My Account
About Us
Contact us
الواجهة العربية
Medical News Medical News
Aricles Articles
Events Events
Guidelines Guidelines
Videos Library Videos Library
Diseases Diseases
Follow us : facebook twitter Digg Linkedin Boxiz

Please select the categories you are intersted in:
News Articles Guidelines Events Videos Journals' abstracts

Latest Subscribers
Advanced Search »

Dexdor to sedate adult patients in the ICUs dexmedetomidine

Dexdor is a medicine that contains the active substance dexmedetomidine. It is available as a concentrate to be made up into a solution for infusion (drip into a vein).


Dexdor is used to sedate (calm or make sleepy) adult patients in hospital intensive care units. Dexdor is used to bring about a relatively light level of sedation in which the patient can still respond to verbal stimulation (corresponding to a score of between 0 and -3 on the Richmond Agitation-Sedation Scale).
The medicine can only be obtained with a prescription.
Dexdor is for hospital use only and should be given by a healthcare professional skilled in managing patients requiring intensive care.
Dexdor is given by infusion into a vein using a controlled infusion device. The doses are adjusted until the required level of sedation is attained. If adequate sedation is not achieved with the maximum dose, the patient should be switched to alternative sedative agent.
The active substance in Dexdor, dexmedetomidine, is a selective alpha-2 receptor agonist. It works by attaching to receptors in the brain called alpha-2 receptors and causes a reduction in the activity of the sympathetic nervous system which is involved in controlling people’s anxiety, arousal and sleep as well the blood pressure and heart rate. By reducing the activity of the sympathetic nervous system, dexmedetomidine helps to make patients calm or sleepy.
The effects of Dexdor were first tested in experimental models before being studied in humans.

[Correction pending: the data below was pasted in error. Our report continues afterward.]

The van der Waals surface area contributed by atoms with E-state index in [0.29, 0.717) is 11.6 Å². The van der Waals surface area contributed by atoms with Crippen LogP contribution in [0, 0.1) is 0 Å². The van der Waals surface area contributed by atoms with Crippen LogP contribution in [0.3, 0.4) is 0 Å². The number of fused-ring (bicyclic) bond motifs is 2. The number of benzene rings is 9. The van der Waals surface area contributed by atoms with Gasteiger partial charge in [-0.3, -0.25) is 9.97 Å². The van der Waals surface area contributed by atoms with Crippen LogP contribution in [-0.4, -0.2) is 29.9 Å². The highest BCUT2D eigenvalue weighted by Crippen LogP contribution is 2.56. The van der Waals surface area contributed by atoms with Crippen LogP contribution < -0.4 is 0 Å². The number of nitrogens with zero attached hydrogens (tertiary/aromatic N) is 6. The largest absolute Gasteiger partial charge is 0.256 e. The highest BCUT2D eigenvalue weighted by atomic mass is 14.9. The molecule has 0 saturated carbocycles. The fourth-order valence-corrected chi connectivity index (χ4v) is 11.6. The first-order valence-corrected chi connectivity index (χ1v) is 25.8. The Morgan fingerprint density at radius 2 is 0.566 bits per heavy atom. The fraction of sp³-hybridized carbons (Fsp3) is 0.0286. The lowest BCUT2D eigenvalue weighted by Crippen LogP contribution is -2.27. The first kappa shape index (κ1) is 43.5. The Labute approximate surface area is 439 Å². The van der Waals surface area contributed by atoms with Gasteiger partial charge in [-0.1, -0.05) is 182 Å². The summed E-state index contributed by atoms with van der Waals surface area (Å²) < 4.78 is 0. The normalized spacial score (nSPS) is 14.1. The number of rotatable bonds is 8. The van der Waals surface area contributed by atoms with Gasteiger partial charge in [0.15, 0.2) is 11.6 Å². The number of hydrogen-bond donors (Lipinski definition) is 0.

Dexdor was compared with other sedative treatments (propofol or midazolam) in two main studies of 1,000 patients in intensive care units requiring sedation. The main measures of effectiveness were based on how well the medicines maintained the required sedation level and the time patients needed to spend on a mechanical ventilator.
Dexdor compared well with the comparator medicines in maintaining sedation. In one main study, 65% of patients given Dexdor maintained the required level of sedation compared with 65% of those receiving propofol. In the second study, 61% of patients given Dexdor maintained the required level of sedation compared with 57% of those receiving midazolam. The studies also showed a benefit of Dexdor in reducing the duration of mechanical ventilation.
The most frequently reported side effects with Dexdor are hypotension (low blood pressure), hypertension (high blood pressure) and bradycardia (slow heart rate), occurring in approximately 25%, 15% and 13% of patients respectively. 
Dexdor must not be used in people who are hypersensitive (allergic) to dexmedetomidine or any of the other ingredients. It must also not be used in patients with advanced heart block (a type of heart rhythm disorder), patients with uncontrolled hypotension and in patients with conditions such as stroke that affect the blood supply to the brain.
The CHMP noted that the studies showed that Dexdor compared well with other sedatives and will serve as an additional alternative medicine for achieving lighter levels of sedation in suitable patients. As dexmedetomidine has been in use in several countries as a sedative agent, its risks are well known and are considered to be manageable. The Committee therefore concluded that the benefits of Dexdor are greater than its risks and recommended that it be granted marketing authorisation.
The European Commission granted a marketing authorisation valid throughout the European Union for Dexdor on 16 September 2011.

اضغط هنا للقراءة باللغة العربية

Prepared by: Laila Nour

Source :

European Medicine Agency 


Other Comments

Add a comment

You must sign in to use this servcie


facebook comments

Forgot your password

sign up

Consultants Corner

Dr. Samer Al-Jneidy

Dr. Samer Al-Jneidy Pediatrician

Yaser Habrawi , F.R.C.S.Ed

Yaser Habrawi , F.R.C.S.Ed Consultant Ophthalmologist

Dr. Talal Sabouni


Dr. Tahsin Martini

Dr. Tahsin Martini Degree status: M.D. in Ophthalmology

Samir Moussa M.D.

Samir Moussa M.D. ENT Specialist

Dr. Faisal Dibsi

Dr. Faisal Dibsi Specialist of Otolaryngology - Head and Neck Surgery

Dr. Hani Najjar

Dr. Hani Najjar Pediatrics, Neurology

Dr . Dirar Abboud

Dr . Dirar Abboud Hepatologist – Gastroenterologist

Which of the following you are mostly interested in?

Cancer Research
Mental Health
Heart Disease & Diabetes
Sexual Health
Obesity and Healthy Diets
Mother & Child Health

Disclaimer : This site does not endorse or recommend any medical treatment, pharmaceuticals or brand names. More Details